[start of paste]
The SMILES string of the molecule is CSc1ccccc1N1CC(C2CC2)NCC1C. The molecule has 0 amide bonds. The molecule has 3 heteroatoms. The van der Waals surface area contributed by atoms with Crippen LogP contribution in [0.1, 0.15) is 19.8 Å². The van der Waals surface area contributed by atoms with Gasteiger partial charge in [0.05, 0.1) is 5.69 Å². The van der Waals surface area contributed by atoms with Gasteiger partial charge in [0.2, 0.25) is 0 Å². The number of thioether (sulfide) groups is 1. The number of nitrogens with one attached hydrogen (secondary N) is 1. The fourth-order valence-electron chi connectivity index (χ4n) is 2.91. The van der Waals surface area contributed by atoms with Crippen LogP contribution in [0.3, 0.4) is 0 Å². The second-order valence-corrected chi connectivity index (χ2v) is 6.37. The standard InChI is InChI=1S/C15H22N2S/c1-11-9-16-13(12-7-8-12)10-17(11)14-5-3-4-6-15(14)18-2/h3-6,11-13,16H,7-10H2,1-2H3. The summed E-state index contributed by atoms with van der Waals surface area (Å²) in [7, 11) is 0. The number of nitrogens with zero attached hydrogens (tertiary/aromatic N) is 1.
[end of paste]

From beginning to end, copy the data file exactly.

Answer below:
The SMILES string of the molecule is CSc1ccccc1N1CC(C2CC2)NCC1C. The molecule has 0 amide bonds. The molecule has 3 heteroatoms. The van der Waals surface area contributed by atoms with Crippen LogP contribution in [0.1, 0.15) is 19.8 Å². The van der Waals surface area contributed by atoms with Gasteiger partial charge in [0.05, 0.1) is 5.69 Å². The van der Waals surface area contributed by atoms with Gasteiger partial charge in [0.2, 0.25) is 0 Å². The number of thioether (sulfide) groups is 1. The number of nitrogens with one attached hydrogen (secondary N) is 1. The fourth-order valence-electron chi connectivity index (χ4n) is 2.91. The van der Waals surface area contributed by atoms with Crippen LogP contribution in [0.3, 0.4) is 0 Å². The second-order valence-corrected chi connectivity index (χ2v) is 6.37. The standard InChI is InChI=1S/C15H22N2S/c1-11-9-16-13(12-7-8-12)10-17(11)14-5-3-4-6-15(14)18-2/h3-6,11-13,16H,7-10H2,1-2H3. The summed E-state index contributed by atoms with van der Waals surface area (Å²) in [7, 11) is 0. The number of nitrogens with zero attached hydrogens (tertiary/aromatic N) is 1.